The booming growth of cryptocurrency and non-fungible tokens has made digital assets relevant in many legal disputes but also poses several challenges for discovery, so lawyers must garner an understanding of the technology behind these assets, the way they function, and how they're held, says Brett Sager at Ehrenstein Sager.

  • Opinion

    High Court's Ethics Statement Places Justices Above The Law

    Author Photo

    The U.S. Supreme Court justices' disappointing statement on the court's ethics principles and practices reveals that not only are they satisfied with a status quo in which they are bound by fewer ethics rules than other federal judges, but also that they've twisted the few rules that do apply to them, says David Janovsky at the Project on Government Oversight.

  • Texas Justices' PNC Opinion Clarifies Subrogation Questions

    Author Photo

    Thanks to the sorely needed clarification provided by the Texas Supreme Court in PNC Mortgage v. Howard, a home equity lender now has a better understanding of what it can do when its own lien is constitutionally invalid but is either equitably or contractually subrogated to a prior lien, say Daron Janis and Dave Foster at Locke Lord.

  • Assessing The Reach Of 9th Circuit's Natural Gas Ruling

    Author Photo

    The Ninth Circuit's recent decision in California Restaurant Association v. Berkeley, affirming that the Energy Policy and Conservation Act preempts certain state and local natural gas bans, may chill other efforts to limit usage of natural gas and raises important questions for utility companies, natural gas consumers and policymakers to consider, say attorneys at Greenberg Traurig.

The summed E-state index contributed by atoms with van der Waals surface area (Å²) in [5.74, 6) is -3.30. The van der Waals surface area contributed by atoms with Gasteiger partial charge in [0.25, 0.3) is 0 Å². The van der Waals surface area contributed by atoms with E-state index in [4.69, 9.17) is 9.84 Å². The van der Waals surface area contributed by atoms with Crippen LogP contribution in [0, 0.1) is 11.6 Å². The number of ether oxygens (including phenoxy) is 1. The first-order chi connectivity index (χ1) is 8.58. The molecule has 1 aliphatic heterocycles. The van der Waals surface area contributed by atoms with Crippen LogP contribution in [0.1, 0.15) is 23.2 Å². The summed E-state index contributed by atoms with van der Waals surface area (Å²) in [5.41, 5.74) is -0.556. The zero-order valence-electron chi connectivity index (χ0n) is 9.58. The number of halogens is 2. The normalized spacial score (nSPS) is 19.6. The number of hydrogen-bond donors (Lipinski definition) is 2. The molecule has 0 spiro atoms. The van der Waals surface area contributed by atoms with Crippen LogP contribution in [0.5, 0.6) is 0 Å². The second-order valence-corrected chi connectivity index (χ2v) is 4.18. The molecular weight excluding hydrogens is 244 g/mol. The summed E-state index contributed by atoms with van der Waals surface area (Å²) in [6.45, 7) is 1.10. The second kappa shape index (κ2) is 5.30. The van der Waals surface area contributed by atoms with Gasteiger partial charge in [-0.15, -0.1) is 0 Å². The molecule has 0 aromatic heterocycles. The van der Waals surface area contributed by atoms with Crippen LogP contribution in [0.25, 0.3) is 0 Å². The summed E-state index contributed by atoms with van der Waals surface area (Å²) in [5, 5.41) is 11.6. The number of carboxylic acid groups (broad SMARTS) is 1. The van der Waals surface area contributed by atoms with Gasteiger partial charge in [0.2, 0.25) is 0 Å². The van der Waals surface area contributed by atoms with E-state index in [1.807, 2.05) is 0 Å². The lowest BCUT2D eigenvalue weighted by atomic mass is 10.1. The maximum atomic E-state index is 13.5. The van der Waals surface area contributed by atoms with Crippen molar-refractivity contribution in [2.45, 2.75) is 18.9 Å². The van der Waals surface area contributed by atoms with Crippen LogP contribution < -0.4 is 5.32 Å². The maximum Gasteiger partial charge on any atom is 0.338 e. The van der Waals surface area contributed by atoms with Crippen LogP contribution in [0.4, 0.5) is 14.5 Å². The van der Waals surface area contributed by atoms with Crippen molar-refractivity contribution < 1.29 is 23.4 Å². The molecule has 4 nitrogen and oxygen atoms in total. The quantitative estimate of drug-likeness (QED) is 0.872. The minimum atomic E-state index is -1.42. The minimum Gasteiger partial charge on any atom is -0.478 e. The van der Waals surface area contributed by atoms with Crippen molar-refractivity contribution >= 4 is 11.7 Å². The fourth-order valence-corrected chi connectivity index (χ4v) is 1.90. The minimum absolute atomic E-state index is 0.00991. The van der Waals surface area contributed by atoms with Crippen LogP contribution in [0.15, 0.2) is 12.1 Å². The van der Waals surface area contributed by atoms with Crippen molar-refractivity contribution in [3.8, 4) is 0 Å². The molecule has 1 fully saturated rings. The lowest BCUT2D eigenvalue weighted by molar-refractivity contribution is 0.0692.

• What's Unique — And What's Not — In Trump Protective Order

    Author Photo

    A Manhattan judge's recent protective order limiting former President Donald Trump's access to evidence included restrictions uniquely tailored to the defendant, which should remind defense attorneys that it's always a good idea to fight these seemingly standard orders, says Julia Jayne at Jayne Law.

  • Opinion

    Time For Law Schools To Rethink Unsung Role Of Adjuncts

    Author Photo

    As law schools prepare for the fall 2023 semester, administrators should reevaluate the role of the underappreciated, indispensable adjunct, and consider 16 concrete actions to improve the adjuncts' teaching experience, overall happiness and feeling of belonging, say T. Markus Funk at Perkins Coie, Andrew Boutros at Dechert and Eugene Volokh at UCLA.

  • Ch. 13 Ruling Issues Warning To Mortgage Servicers

    Author Photo

    The Ninth Circuit Bankruptcy Appellate Panel’s recent ruling in Orlansky, which held that the mortgage servicer violated the automatic stay in its post-petition communication to debtors, suggests that circuit bankruptcy courts may more closely scrutinize how certain fees are presented in monthly statements, say Justin Paget and Jennifer Wuebker at Hunton.

Want to publish in Law360?


Submit an idea

Have a news tip?


Contact us here
Hello! I'm Law360's automated support bot.

How can I help you today?

For example, you can type:
  • I forgot my password
  • I took a free trial but didn't get a verification email
  • How do I sign up for a newsletter?
Ask a question!